1. Inform your family and employer
Your family will be your most important support, so involve them and make sure they understand that you will not always have time for daily chores. Keep your employer and colleagues up-to-date about which days you will be attending lectures, and how to make sure work tasks are handled when you are away.
2. Get an overview
Start by reading lecture plans, curriculum lists and course descriptions. Make a realistic reading plan and update your calendar with all ‘to-dos’ for the upcoming semester; lectures, study groups, what to read and when, submission deadlines, as well as private and work-related tasks and activities. Try to find a balance between studies, family and work. It might be difficult at first, but as you settle into a daily routine, things will get easier.
3. Be structured
Do not put off reading the curriculum. Stick to the reading plan, but do not get discouraged if you are unable to stay current. The reading plan will then become an excellent tool for getting an overview of what you have not done, and you can distribute the work over multiple days or weeks. Learning requires you to take the time to reflect on what you are reading, so regular reading sessions are a more effective way to achieve good results than strenuous last-minute efforts.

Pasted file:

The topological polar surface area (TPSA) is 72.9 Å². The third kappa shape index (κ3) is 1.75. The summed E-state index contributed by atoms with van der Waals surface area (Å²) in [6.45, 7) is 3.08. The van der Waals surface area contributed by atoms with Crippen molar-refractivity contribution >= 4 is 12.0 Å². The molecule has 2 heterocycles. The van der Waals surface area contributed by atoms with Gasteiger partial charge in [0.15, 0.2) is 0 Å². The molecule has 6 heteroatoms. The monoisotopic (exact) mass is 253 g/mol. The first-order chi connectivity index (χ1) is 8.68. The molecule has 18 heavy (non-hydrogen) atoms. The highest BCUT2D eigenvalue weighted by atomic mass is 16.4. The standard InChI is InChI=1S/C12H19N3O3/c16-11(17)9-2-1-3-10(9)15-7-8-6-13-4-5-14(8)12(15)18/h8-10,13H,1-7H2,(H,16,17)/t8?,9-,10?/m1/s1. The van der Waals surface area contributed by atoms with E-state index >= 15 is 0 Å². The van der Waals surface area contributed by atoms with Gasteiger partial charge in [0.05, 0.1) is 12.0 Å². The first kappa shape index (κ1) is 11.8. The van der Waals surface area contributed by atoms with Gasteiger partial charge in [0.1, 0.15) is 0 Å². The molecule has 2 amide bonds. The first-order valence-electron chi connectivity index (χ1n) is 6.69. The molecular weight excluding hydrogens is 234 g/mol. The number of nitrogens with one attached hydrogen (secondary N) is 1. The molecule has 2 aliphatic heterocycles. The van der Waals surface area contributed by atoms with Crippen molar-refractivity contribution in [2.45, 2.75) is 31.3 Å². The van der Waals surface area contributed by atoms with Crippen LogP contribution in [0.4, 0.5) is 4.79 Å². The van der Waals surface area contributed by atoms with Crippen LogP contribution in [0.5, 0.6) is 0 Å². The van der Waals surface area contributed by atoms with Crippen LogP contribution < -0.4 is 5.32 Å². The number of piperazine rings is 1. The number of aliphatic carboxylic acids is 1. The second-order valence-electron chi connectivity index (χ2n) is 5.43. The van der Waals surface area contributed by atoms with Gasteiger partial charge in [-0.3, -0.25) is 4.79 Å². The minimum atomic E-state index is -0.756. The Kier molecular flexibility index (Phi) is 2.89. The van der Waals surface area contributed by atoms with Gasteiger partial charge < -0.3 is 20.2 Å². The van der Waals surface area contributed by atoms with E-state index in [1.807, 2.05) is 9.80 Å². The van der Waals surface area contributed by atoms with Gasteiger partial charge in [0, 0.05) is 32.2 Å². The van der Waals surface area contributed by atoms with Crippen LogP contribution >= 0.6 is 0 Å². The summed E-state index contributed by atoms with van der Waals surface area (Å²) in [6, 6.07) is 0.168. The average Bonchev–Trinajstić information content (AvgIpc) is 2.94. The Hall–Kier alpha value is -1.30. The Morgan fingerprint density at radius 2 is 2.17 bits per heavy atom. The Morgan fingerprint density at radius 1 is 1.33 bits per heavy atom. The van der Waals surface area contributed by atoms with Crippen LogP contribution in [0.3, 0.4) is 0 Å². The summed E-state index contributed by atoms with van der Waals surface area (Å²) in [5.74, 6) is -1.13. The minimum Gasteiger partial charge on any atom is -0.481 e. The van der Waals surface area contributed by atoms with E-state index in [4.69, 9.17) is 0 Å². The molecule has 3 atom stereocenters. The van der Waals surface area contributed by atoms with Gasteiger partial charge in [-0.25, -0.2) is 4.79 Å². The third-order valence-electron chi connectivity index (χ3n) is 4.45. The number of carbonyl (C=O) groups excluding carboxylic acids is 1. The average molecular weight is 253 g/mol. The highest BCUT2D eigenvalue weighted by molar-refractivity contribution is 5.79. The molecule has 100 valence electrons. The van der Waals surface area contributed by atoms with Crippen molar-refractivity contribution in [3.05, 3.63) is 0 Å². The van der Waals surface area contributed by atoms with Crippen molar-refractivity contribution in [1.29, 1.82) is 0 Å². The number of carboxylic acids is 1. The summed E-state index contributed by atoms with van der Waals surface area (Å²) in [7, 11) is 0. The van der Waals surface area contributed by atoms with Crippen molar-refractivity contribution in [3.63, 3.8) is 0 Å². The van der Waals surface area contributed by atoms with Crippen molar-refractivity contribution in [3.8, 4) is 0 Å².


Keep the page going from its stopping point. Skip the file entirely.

Repetition is the single most important factor for memory, and we therefore recommend that you read the curriculum before the lecture, so that your first repetition will be at the actual lecture. Make a summary of what you are reading and underline the most important parts of the curriculum directly in the books. Review lecture notes and work on previous examination papers. As an adult part-time student you also have the advantage of being able to relate the studies to your own work situation.
5. Participate in study groups
A well-functioning study group increases motivation and desire to learn. Find fellow students with the same level of ambition as you and make a realistic schedule for study group sessions. It is very important that you make a plan for what to discuss at each meeting and that you prepare for every meeting.
6. Use your own experience
Experience is the most important advantage you have as a working adult student. Use this during lectures, group work and study groups. What you learn from other students is also valuable knowledge.
7. Be curious and ask questions
You are a student because you want to learn something new. It is therefore important that you ask questions when you need clarification. There are most likely many others who are wondering about the same thing.
8. Sign up for a class on study strategy
As a BI student, you can participate in a study strategy course (study methods) – take advantage of this. With good study methods you can save time and improve your learning outcome.